Aloha, wild coffee lovers.
Our sincere apologies for being so late. It’s that time of year -- harvest! -- and things get a wee bit crazy-busy. As a part of the Because You Asked blog series, we received this fantastic question a few weeks ago:
"Do the evening rains play an instrumental role, or does it not so much matter when it rains as long as you have the right quantity?” - Bob L.
This is a really big topic, and for Puna coffee lovers it's a pertinent question. We’ll try to break it down.
How much rain do coffee trees need? And how do the rains affect Puna coffee?
In general, coffee thrives with 60 - 90 inches of annual rainfall. Below 30 inches is very stressful and likely to cause low yields of small beans, in addition to compromising the plants’ overall health. Over 120 inches, like the 150 - 200 inches at our farm, can be problematic but the effects are more indirect. Sufficient water availability is wonderful for coffee plants. Depending on the soil conditions and terrain, however, heavy rainfall can lead to erosion, leaching of valuable nutrients, or waterlogged roots which are prone to disease and rot. Even with sufficient drainage and plenty of available food, high precipitation can bring mold and fungus (coffee leaf rust, in particular).
In short, too little water is never a good thing, and the consequences of abundant water can be either detrimental or helpful depending on other environmental factors. For Puna coffee growers, the absence of soil and abundant lava rock is a double-edged sword: the drainage prevents the coffee roots from rotting, but lack of soil water retention can lead the plants to rapid dehydration in periods of drought.
How does the timing of rainfall affect coffee production?
Typical Puna coffee ripening. Punctuated rains can cause various levels of development on a lateral. Sure, it's pretty. But it's also challenging to harvest.
Timing of precipitation is quite crucial. From a macro perspective, the best circumstances provide even rainfall throughout the year with a 1 - 2 month dry period at the end of the harvest season (a period is considered “dry” when rainfall is below half of the average). This dry spell is very important for flowering: it triggers a hormone response in the plant to induce blossoms at the start of the next rain. As you might have guessed, flowering is directly related to fruit set and development. The more consistent the rainfall, the more consistent the harvest period, and the more even the ripening. For example, Kona generally has a routine dry period from December - February. As a result, the coffee harvest window is about 3 - 4 months long and the coffee ripening is relatively even and easy to harvest (compared to harvesting coffee in Puna). In Puna, however, there’s a good deal of precipitation year-round with sporadic dry periods, which means there’s coffee in all stages of development/ripeness throughout much of the year. This scheduling certainly influences overall farming practices that do affect quality: picking at peak ripeness, fertilization regimen, labor efficiency/cost, etc. Just ask our students, harvesting coffee in Puna is a slow, selective process.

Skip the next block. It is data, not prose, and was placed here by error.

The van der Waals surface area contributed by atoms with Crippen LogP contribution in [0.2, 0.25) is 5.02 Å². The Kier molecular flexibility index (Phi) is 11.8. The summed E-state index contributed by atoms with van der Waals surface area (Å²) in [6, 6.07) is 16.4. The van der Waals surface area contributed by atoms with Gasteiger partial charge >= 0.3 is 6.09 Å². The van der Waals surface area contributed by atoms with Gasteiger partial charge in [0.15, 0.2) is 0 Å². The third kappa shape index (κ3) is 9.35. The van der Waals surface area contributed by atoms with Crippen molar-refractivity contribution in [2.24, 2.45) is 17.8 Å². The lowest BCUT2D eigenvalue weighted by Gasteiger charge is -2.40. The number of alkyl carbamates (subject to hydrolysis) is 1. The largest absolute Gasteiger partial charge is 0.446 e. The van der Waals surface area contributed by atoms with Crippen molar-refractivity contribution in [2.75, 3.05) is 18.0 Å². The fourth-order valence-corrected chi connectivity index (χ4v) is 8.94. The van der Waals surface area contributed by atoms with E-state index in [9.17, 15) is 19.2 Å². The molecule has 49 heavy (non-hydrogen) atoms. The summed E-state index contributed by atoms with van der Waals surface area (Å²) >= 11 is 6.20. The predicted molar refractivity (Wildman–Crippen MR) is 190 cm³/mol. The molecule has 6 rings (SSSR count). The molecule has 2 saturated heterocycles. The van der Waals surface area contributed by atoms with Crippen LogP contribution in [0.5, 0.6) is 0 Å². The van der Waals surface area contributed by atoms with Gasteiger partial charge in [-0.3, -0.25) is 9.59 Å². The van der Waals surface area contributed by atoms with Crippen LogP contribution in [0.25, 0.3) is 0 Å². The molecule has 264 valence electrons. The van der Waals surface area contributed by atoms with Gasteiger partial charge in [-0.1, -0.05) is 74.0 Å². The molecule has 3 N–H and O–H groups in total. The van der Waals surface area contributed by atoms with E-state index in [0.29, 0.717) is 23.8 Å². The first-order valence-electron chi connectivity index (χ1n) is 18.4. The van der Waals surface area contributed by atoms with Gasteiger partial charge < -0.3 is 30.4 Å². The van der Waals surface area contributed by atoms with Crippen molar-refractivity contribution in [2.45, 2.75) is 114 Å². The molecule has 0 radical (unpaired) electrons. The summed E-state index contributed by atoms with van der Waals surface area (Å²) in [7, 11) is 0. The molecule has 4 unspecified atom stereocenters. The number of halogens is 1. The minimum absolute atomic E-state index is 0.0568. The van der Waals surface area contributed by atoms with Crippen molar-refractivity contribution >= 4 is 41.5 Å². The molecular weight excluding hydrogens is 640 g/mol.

How does rainfall affect coffee grades?
Timing is also a major factor in determining bean size. Between 2 - 5 months after flowering, coffee beans grow most rapidly during this phase. Nutrition is very important but growth rate and size is largely a result of rainfall. Areas with higher water availability tend to produce larger beans on average, which is part of the reason why different coffee producing regions may have different standards for sizing (i.e. Hawaii’s largest bean, Extra Fancy, is classified at 19/64 in. diameter, whereas Kenya’s largest, AA, is 17/64 in.). The general rule “bigger is better” is quite relative.
Do evening rains play an instrumental role?
Finally, to address Bob’s question directly regarding evening or daytime rain, there’s no simple answer. Rain tends to bring cooler temperatures. Cooler temperatures slow coffee maturation and, in turn, develop more sweetness, body, acidity, flavor and complexity. So, if there’s more rain, there’s more cloud cover, less sun, less heat and a longer ripening period. There’s one caveat, however: large disparities between day and evening temperatures has demonstrated to enhance coffee sweetness and flavor. So, it’s fair to say that if days are hot and sunny, cool and rainy afternoons and evenings will bestow benefits to overall quality even if the overall average temperature is higher than another region. Comparing Kona and Puna coffee regions illustrates this quite well. Kona is warmer than Puna on average but the weather is quite conducive to high quality coffee in part because of afternoon and evening rains. As we’ve demonstrated, Puna’s cool, temperate climate lends to very high quality coffee as well. Both regions can produce exceptional coffee but their environmental conditions do so in disparate ways.
Thanks again for submitting the good question, Bob!
Please email comments, questions, and suggestions to kelleigh (at) bigislandcoffeeroasters.com